Unix/Bash Directory Listings Color

Just wanted to note here the col­ors I use when doing the ls com­mand in bash for future ref­er­ence. It should be a good start­ing point to those need­ing a bit more color as well.


The fol­low­ing con­tent is in the file ~/.dir_colors

# Configuration file for dircolors, a utility to help you set the
# LS_COLORS environment variable used by GNU ls with the —color option.

# The keywords COLOR, OPTIONS, and EIGHTBIT (honored by the
# slackware version of dircolors) are recognized but ignored.

# Below, there should be one TERM entry for each termtype that is colorizable
TERM linux
TERM linux-c
TERM mach-color
TERM console
TERM con132x25
TERM con132x30
TERM con132x43
TERM con132x60
TERM con80x25
TERM con80x28
TERM con80x30
TERM con80x43
TERM con80x50
TERM con80x60
TERM dtterm
TERM xterm
TERM xterm-color
TERM xterm-debian
TERM rxvt
TERM screen
TERM screen-bce
TERM putty
TERM screen-w
TERM vt100
TERM Eterm

# Below are the color init strings for the basic file types. A color init
# string consists of one or more of the following numeric codes:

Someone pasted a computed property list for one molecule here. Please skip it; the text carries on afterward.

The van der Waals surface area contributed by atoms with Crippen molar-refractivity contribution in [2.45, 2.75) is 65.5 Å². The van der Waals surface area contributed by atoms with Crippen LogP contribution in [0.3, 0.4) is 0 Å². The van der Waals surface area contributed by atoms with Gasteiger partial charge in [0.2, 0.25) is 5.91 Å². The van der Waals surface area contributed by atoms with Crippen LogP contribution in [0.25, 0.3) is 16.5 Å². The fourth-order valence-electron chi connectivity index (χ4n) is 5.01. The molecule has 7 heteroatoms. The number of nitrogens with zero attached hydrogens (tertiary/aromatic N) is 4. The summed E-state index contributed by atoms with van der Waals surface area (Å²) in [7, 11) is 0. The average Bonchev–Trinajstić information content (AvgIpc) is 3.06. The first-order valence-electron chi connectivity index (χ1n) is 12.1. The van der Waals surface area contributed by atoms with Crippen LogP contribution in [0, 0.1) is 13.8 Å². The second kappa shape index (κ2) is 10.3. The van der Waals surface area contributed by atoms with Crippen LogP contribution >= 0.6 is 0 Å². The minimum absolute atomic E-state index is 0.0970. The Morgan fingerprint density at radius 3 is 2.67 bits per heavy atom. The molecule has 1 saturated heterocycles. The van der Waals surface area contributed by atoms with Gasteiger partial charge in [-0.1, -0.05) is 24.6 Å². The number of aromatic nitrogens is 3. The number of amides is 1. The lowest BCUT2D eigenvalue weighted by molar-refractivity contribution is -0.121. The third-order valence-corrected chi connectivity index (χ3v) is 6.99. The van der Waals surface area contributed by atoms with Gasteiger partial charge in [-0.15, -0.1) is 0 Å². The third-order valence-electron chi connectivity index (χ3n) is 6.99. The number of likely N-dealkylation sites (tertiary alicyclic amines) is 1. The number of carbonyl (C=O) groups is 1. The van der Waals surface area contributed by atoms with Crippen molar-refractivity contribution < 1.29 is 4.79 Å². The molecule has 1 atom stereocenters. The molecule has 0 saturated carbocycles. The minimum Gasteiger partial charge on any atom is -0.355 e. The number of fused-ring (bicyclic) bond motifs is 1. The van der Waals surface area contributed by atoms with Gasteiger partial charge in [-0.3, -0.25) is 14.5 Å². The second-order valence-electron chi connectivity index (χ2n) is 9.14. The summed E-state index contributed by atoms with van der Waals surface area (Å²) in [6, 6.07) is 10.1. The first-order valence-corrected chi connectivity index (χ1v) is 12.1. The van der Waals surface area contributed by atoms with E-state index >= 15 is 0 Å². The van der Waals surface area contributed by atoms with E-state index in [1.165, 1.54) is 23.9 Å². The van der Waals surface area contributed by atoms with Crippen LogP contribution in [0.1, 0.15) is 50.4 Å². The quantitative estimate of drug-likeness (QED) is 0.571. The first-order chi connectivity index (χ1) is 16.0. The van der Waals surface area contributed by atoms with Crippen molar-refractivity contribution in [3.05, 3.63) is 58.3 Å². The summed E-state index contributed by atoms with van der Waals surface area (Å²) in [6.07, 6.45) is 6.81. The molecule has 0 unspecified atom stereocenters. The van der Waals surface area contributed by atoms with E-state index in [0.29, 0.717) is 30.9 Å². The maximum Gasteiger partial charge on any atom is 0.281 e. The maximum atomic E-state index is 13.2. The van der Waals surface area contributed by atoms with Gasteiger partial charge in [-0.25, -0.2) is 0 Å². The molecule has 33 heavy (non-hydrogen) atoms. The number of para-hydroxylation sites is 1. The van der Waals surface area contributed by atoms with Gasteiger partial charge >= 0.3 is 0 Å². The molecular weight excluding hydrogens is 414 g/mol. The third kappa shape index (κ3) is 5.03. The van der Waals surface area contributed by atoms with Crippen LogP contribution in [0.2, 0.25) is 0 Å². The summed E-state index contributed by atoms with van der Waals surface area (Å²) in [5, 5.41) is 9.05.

# Attribute codes:
# 00=none 01=bold 04=underscore 05=blink 07=reverse 08=concealed
# Text color codes:
# 30=black 31=red 32=green 33=yellow 34=blue 35=magenta 36=cyan 37=white
# Background color codes:
# 40=black 41=red 42=green 43=yellow 44=blue 45=magenta 46=cyan 47=white
NORMAL 00   # global default, although everything should be something.
FILE 00     # normal file
DIR 01;36   # directory
LINK 01;33  # symbolic link.  (If you set this to 'target' instead of a
            # numerical value, the color is as for the file pointed to.)
FIFO 40;33  # pipe
SOCK 01;35  # socket
DOOR 01;35  # door
BLK 40;33;01    # block device driver
CHR 40;33;01    # character device driver
ORPHAN 40;31;01 # symlink to nonexistent file

# This is for files with execute permission:
EXEC 01;37;41

# List any file extensions like '.gz' or '.tar' that you would like ls
# to colorize below. Put the extension, a space, and the color init string.
# (and any comments you want to add after a '#')

# If you use DOS-style suffixes, you may want to uncomment the following:
#.cmd 01;32 # executables (bright green)
#.exe 01;32
#.com 01;32
#.btm 01;32
#.bat 01;32

.tar 01;31 # archives or compressed (bright red)
.tgz 01;31
.arj 01;31
.taz 01;31
.lzh 01;31
.zip 01;31
.z   01;31
.Z   01;31
.gz  01;31
.bz2 01;31
.deb 01;31
.rpm 01;31
.jar 01;31

# image formats
.jpg 01;35
.jpeg 01;35
.gif 01;35
.bmp 01;35
.pbm 01;35
.pgm 01;35
.ppm 01;35
.tga 01;35
.xbm 01;35
.xpm 01;35
.tif 01;35
.tiff 01;35
.png 01;35
.mov 01;35
.mpg 01;35
.mpeg 01;35
.avi 01;35
.fli 01;35
.gl 01;35
.dl 01;35
.xcf 01;35
.xwd 01;35

# audio formats
.ogg 01;35
.mp3 01;35
.wav 01;35

I then added the fol­low­ing lines to my .bash_profile near the end:

# for terminal colors
export TERM=xterm-color
export CLICOLOR=true
export LSCOLORS=GxDxHxAxCxegedafagacad

eval `dircolors ~/.dir_colors`

More info on LS_COLORS here.

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